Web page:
North Side 100 block W. Main 1980
The Turf Bar is the olive green building, one from the far end. All but the far building on the block were raised to make way for a parking garage in the late ’80s.
Before it was “cleaned up” in the 1920s, West Front was a wild and wooly Western street with an infamous reputation. In the 100 block bars, saloons, eateries and theaters were ubiquitous, but the serious entertainment was to be found in the 200 and 300 blocks where numerous “Female Boarding Houses” stood. The most famous of these were run by the notorious Mary Gleim. The area was avoided if possible by the “good” people of the city, who either lived on East Front, or other areas east of Higgins. (Around 1890, the Knowles addition was plotted on the south side of the river and many fled downtown entirely to reside in the new upscale part of town.)
Below are photos of the north side of West Front, probably taken around 1890. The two story building with balcony at the left sat at the triangular corner where West Front intersects with Main (now the little park across from KECI). Most all the houses in this photo are identified on the Sanborn Fire Maps as “Female Boarding Houses.”
The Northern Pacific passenger depot was originally located between Woody and Harris (Orange), a couple blocks west of where it is today. In 1895 the City Council voted to vacate a railroad crossing at Higgins Avenue so that the railroad could build a grand new depot at the head of the street that was by now Missoula’s main drag. North-siders were vehemently opposed to the crossing closure because that meant they had to travel several blocks out of their way to get downtown. Although the workers were harassed by opponents, construction was nearly complete when the glorious new depot mysteriously burned down in July 1896 while the members of the fire department were playing ball across the river. Undaunted, the railroad rebuilt using a more modern design. That building, completed in 1899, stands today.
Mysteriously repainted every time the phone company would paint over it, the Missoula Peace Sign was located on the US West microwave reflector screen high on Waterworks Hill directly north of downtown from 1983 until sometime around the turn of the millenium when the screen was finally removed. Now there is a peace sign made of rocks some several hundred yards to the east of the original location.
Located at 1221 Helen Avenue, a block from the University of Montana, Freddy’s Feed and Read opened in 1972. The little Marxist bookstore was initiated by a group of four local radicals, university figures, one of whom put up $25,000 cash and all of whom contributed sweat equity. They called themselves collectively Our Gang, Inc. Jan Konigsberg, one of the original four founders, informs us that the group bought Mrs. Olsen’s “University Grocery” store, renamed it Freddy’s Feed and Read and were the first area market to carry organic items. About a year and a half later, they were able to open the “Read” part of the store, a bookstore, in the other half of the building. In later years a mostly vegetarian restaurant was added. Margaret Ambrose-Barton, a renowned local pastry chef got her first job there in 1991 and stayed until the store closed. Fred Rice, a D.J. for KUFM, who now lives in Helena, was the manager of the place for many years. (Contrary to rumor, the store was neither named for Fred Rice nor for Fat Freddy of the Fabulous Furry Freak Brothers although, according to Jan, Linda Helding may have had the latter in the back of her mind when she blurted out Freddy’s Feed and Read during an hours long meeting to decide the name.) The last owner was Mark Watkins. Freddy’s had been struggling for a long time, but the final straw was the opening of a Barnes & Noble chain store in Missoula. All in all, Freddy’s lasted twenty-six years, finally closing in 1998.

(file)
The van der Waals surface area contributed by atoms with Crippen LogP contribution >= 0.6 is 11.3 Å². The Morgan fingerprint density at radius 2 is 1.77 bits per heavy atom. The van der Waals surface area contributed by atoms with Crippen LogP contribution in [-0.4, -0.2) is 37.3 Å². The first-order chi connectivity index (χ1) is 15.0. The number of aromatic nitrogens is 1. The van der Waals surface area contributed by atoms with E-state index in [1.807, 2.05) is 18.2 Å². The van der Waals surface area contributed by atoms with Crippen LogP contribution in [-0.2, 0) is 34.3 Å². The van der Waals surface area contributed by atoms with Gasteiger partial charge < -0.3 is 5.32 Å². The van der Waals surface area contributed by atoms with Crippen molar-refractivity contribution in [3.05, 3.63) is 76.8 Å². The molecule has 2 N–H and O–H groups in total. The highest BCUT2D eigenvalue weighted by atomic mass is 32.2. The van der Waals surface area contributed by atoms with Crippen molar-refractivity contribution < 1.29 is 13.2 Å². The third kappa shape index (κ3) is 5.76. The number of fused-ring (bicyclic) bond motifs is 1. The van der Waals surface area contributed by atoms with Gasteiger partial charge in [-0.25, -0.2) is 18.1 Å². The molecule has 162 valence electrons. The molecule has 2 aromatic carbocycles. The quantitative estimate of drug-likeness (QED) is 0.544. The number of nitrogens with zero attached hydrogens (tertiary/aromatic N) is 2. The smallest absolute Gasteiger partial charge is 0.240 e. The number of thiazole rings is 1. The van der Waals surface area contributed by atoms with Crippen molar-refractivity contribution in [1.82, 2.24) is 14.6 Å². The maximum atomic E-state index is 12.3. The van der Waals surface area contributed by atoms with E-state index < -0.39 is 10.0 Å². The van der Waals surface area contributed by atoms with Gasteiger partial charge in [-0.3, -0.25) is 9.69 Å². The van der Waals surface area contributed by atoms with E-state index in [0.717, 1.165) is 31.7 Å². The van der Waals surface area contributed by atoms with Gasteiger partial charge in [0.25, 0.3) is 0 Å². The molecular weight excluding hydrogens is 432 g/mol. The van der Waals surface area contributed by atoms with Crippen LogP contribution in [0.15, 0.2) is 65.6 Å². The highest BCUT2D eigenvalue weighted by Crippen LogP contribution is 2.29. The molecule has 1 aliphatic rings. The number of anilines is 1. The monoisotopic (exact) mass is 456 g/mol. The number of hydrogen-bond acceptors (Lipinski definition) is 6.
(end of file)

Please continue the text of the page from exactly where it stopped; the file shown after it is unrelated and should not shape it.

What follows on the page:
After the demise of Freddy’s, a permit to put in a pizza parlor was denied. It turns out the property was zoned residential, and Freddy’s had been in violation of the zoning ordinance for its entire existence. Evidently a waiver was later granted, as the next tenant at 1221 Helen Avenue was Quarter Moon Books, which was succeeded by the Bear’s Brew Coffee House, and then shared by the Java U coffee house and the Secret Seconds thrift store. Today it is the home of the Buttercup Market and Cafe.
Marcus Wolf, a self-described “pack rat,” operated a second hand store and “non-profit museum” often referred to by locals as “Wolftown.” His obsessive collecting and organizing instincts resulted in a labyrinthine compound (located on W. Broadway a few blocks past its intersection with Russell Street) brimming with thousands of items, including a trailer jammed with thousands of dolls of every sort. With a creative and humorous spirit, Wolf produced tableaus using the prodigious quantity of materials at his disposal, for example, a “jail” with a kneeling female store-dummy whose head was placed in a toilet bowl. He welcomed customers in search of unique items and just curious passers-by. The tours he offered were an inspiration to many local artists and photographers.